Dartmouth Medical School: The 17 Med Students Cheating on Remote Exams

Using software that takes over student computers, colleges and universities can now examine what students were doing with their computers during their exams. At Dartmouth Medical School they found 17 students had looked up information on the internet in order to answer exam questions. Student are protesting invasion of their privacy and lack of due process. The students are pushing for in-person exams and asking for leniency. One quote, “Some students have built their whole lives around medical school and now they’re being thrown out like they’re worthless.” Natasha Singer and Aaron Krolik, “Cheating Charges at Dartmouth Show Pitfalls of Tech Tracking,” New York Times, May 9, 2021, p. A1.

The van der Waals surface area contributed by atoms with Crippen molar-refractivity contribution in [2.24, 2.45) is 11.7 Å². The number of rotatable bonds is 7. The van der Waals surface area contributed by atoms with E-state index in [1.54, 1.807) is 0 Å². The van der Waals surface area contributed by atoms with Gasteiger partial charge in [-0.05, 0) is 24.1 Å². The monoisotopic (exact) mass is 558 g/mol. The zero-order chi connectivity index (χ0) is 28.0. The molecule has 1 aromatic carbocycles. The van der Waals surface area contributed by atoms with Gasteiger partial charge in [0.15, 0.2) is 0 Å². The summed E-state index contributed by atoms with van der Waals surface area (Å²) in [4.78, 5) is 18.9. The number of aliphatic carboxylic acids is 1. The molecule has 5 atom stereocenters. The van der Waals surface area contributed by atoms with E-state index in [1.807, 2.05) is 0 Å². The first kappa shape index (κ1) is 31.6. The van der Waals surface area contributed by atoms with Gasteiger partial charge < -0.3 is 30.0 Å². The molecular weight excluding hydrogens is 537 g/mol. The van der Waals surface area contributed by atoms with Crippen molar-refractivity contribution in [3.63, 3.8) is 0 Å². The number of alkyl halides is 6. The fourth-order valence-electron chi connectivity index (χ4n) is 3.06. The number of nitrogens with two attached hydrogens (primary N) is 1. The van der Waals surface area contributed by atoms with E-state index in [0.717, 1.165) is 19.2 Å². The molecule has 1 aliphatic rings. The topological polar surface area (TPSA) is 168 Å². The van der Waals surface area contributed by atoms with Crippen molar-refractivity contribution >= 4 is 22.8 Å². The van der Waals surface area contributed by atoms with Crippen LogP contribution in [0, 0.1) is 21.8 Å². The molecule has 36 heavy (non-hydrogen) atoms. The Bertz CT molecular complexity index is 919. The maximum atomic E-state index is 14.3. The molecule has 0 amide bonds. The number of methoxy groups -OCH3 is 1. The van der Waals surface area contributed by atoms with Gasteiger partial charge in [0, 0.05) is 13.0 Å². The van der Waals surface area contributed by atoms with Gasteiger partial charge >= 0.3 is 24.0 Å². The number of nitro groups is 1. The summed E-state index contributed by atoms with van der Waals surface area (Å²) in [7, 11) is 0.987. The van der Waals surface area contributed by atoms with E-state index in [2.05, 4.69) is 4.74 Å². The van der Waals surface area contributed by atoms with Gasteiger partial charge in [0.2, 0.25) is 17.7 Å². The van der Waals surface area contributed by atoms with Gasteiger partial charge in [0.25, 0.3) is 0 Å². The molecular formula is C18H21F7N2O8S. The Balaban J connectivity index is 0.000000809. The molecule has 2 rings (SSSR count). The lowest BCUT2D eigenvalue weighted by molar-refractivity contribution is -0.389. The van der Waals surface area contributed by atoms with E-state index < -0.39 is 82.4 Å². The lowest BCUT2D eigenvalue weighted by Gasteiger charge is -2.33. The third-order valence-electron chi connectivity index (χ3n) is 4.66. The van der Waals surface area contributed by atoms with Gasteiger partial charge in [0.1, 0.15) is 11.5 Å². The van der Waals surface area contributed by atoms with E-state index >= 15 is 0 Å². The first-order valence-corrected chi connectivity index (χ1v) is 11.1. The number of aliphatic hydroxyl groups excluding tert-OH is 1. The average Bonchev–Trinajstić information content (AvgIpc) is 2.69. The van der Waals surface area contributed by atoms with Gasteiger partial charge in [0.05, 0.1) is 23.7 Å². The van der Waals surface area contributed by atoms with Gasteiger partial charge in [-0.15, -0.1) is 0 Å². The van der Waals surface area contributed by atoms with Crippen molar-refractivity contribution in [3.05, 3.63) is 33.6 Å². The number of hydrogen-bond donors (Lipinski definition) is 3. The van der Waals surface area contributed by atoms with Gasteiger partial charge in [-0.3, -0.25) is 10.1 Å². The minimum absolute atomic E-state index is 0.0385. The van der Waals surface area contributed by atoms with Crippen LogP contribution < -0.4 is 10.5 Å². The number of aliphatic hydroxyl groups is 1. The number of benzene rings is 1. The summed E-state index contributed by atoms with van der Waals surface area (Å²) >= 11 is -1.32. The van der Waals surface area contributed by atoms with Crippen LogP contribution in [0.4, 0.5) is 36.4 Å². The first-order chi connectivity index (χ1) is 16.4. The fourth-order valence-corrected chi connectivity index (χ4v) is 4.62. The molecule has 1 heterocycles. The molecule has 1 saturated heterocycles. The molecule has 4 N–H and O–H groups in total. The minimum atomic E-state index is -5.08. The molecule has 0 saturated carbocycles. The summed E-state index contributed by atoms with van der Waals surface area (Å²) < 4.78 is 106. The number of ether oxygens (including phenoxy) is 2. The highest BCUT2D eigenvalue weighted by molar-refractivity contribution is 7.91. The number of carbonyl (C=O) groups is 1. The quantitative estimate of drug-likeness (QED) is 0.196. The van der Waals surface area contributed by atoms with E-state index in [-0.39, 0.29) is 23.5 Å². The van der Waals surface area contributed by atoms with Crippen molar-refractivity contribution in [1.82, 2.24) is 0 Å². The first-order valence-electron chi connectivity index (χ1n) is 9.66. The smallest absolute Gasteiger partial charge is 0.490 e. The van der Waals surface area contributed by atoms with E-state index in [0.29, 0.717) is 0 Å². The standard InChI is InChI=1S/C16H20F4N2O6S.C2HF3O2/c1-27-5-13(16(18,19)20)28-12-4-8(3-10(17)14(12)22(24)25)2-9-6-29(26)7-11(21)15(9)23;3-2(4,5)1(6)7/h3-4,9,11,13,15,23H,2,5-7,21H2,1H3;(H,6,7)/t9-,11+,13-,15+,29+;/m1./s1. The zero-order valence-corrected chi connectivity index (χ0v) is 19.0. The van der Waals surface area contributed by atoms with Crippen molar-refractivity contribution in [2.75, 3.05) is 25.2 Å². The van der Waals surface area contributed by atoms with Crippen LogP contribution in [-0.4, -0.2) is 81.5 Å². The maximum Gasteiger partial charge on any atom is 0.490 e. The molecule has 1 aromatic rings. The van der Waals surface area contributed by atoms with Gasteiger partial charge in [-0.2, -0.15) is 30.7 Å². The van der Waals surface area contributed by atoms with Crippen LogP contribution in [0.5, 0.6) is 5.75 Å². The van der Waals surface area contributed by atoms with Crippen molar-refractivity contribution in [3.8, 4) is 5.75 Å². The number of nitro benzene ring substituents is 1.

Actually they are being thrown out for cheating, not because they are worthless. As Dean Duane A. Compton of Dartmouth’s Giesel Medical School explained, “We take academic integrity very seriously. We wouldn’t want people to be able to be eligible for a medical license without really having the appropriate training.” The privacy issues are red herrings. Most colleges and universities make it very clear that when you are using their online programs you have no privacy. Indeed, colleges and universities are required to monitor things such as the unauthorized downloading and pirating of copyrighted films and music or risk costs and penalties themselves. That those systems can pick up cheating is a given once the student has signed one. Another given is that the tests is to be done alone and without Google.